NEW YORK, Jan. 14 (UPI) -- U.S. stock indexes closed mixed Monday.
By close of trading on Wall Street, the Dow Jones industrial average added 18.89 points or 0.14 percent to 13,507.32. The Nasdaq composite index shed 8.13 points or 0.26 percent to 3,117.50. The Standard and Poor's 500 lost 1.37 points or 0.09 percent to 1,470.68.
On the New York Stock Exchange, 1,498 stocks advanced and 1,511 declined on a volume of 2.9 billion shares traded.
The 10-year treasury note rose 5/32 to yield 1.851 percent.
Against the dollar, the euro rose to $1.3378 from Friday's $1.3363. The dollar was higher at 89.50 yen from 89.31 yen.
In London, the FTSE 100 index lost 0.22 percent or 13.72 points to 6,107.86.
CEO: Chrysler on a roll, can't stop now
DETROIT, Jan. 14 (UPI) -- Chrysler's Truck of the Year win at the 2013 auto show in Detroit does not signify it was time to rest, the company's top executive said Monday.
Chrysler has had an unlikely comeback from 2009, when the company declared bankruptcy and required a federal bailout and a rescue from Italian automaker Fiat to get back on its feet, The New York Times reported.
Not only did its Ram truck win its third Truck of the Year award Monday at the North American International Auto Show, but Chrysler, the smallest of the U.S. auto giants, saw sales improve 20.6 percent in 2012 against an industry average of 13.4 percent.
By contrast, Ford Motor Co. Posted a sales gain of 4.7 percent for the year while General Motors saw its sales rise 3.7 percent.
At the auto show Monday, Sergio Marchionne, chief executive officer of Chrysler and Fiat, said, "Celebration is fine. I'm delighted. But it's over."
His message had to do with the "threat of complacency," he said.
Putting that into context, automakers lost a combined $6.5 billion in Europe in 2012 and the economic forecasts call for a slow turnaround.
As such, Marchionne is developing plans to diversify what his companies can offer in Europe by switching a Fiat plant to one that makes the compact Jeep Liberty.
"The brand needs an entry-level Jeep" that is affordable, Marchionne said.
This creates a situation few envisioned when Fiat took the risk on the struggling American automaker that had already failed to make headway when owned by Daimler and by Cerberus Capital Management.
Who saw this coming?
"It's not Fiat saving Chrysler; it's Chrysler saving Fiat," said industry analyst David Cole, founder of the Center for Automotive Research.
Response to $6B bank losses expected soon
NEW YORK, Jan. 14 (UPI) -- U.S. regulators are set to announce responses to lapses in JPMorgan Chase's risk and money-laundering controls, sources told The Wall Street Journal.
The country's largest bank lost more than $6 billion in risky trades generated by a London office in 2012, which resulted in the departure of eight of the bank's inner circle of decisionmakers, a group that is normally comprised of about 12 close advisers to Chief Executive Officer James Dimon.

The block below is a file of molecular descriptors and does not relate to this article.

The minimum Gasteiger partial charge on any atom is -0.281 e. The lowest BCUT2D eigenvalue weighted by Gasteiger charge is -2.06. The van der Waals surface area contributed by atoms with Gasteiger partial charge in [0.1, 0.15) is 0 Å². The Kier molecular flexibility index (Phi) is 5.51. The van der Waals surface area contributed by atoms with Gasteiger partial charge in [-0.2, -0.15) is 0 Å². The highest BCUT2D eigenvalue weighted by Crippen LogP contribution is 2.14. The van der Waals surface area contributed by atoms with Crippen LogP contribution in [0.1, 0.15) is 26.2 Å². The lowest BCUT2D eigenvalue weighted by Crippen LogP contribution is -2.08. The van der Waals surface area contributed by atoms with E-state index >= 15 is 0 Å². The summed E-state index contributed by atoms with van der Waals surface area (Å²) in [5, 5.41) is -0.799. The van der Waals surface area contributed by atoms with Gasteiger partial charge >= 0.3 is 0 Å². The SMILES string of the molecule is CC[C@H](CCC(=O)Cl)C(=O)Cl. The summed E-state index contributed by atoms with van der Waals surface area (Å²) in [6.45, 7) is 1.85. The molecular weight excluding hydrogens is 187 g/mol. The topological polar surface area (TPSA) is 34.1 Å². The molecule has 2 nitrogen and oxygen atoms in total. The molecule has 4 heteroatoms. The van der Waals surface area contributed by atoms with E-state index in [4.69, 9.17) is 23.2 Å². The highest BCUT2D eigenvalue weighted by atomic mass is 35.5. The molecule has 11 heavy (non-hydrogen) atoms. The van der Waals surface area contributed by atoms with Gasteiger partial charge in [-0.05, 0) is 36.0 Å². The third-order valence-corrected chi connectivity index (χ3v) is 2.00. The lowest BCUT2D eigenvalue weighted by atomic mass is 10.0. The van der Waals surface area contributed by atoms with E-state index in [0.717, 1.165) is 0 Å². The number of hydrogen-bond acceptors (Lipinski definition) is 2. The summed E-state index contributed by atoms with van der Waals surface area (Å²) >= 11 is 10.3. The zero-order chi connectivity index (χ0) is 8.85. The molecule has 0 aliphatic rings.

The Office of the Comptroller of the Currency, which is poised to announce a response to the trading losses is also close to making an announcement about the bank's failures in money-laundering controls, said sources close to the discussions between the bank and regulators.
The bank has yet to make public its own internal report concerning the trading losses. The report is about 50 pages long and is critical of the bank's senior level executives, the Journal reported Monday.
The board has also written its own report on the losses, which exonerates independent board members, as they were not presented with any information on the losses until it was too late to react.
The bank's board is scheduled to meet Tuesday. On the agenda is bonus pay for Dimon and for former former Chief Financial Officer Douglas Braunstein, which could be reduced for their role in the losses.
The OCC's announcement could come early this week, the sources said.
Former Nortel executives acquitted
OTTAWA, Jan. 14 (UPI) -- A judge in Canada found three former Nortel Networks executives innocent Monday in a case of alleged accounting fraud.
Nortel, once Canada's largest company by stock value, filed for bankruptcy four years ago and liquidated most of its assets. It was caught short on reserves when many of the technology supply companies it had purchased lost their value when the dot.com bubble burst.
Prosecutors charged the executives, former Chief Executive Officer Frank Dunn, former Chief Financial Officer Douglas Beatty and former controller Michael Gollogly, of moving cash reserves around so that quarterly reports would indicate the company was doing better than it was, which in turn would set them up for large bonuses, The New York Times reported.
The trial included more than 4 million documents, but Justice Frank Marrocco of the Ontario Superior Court sided with defense attorneys who allowed that the executives used aggressive accounting practices but said they did not commit any crimes in doing so, the Times said.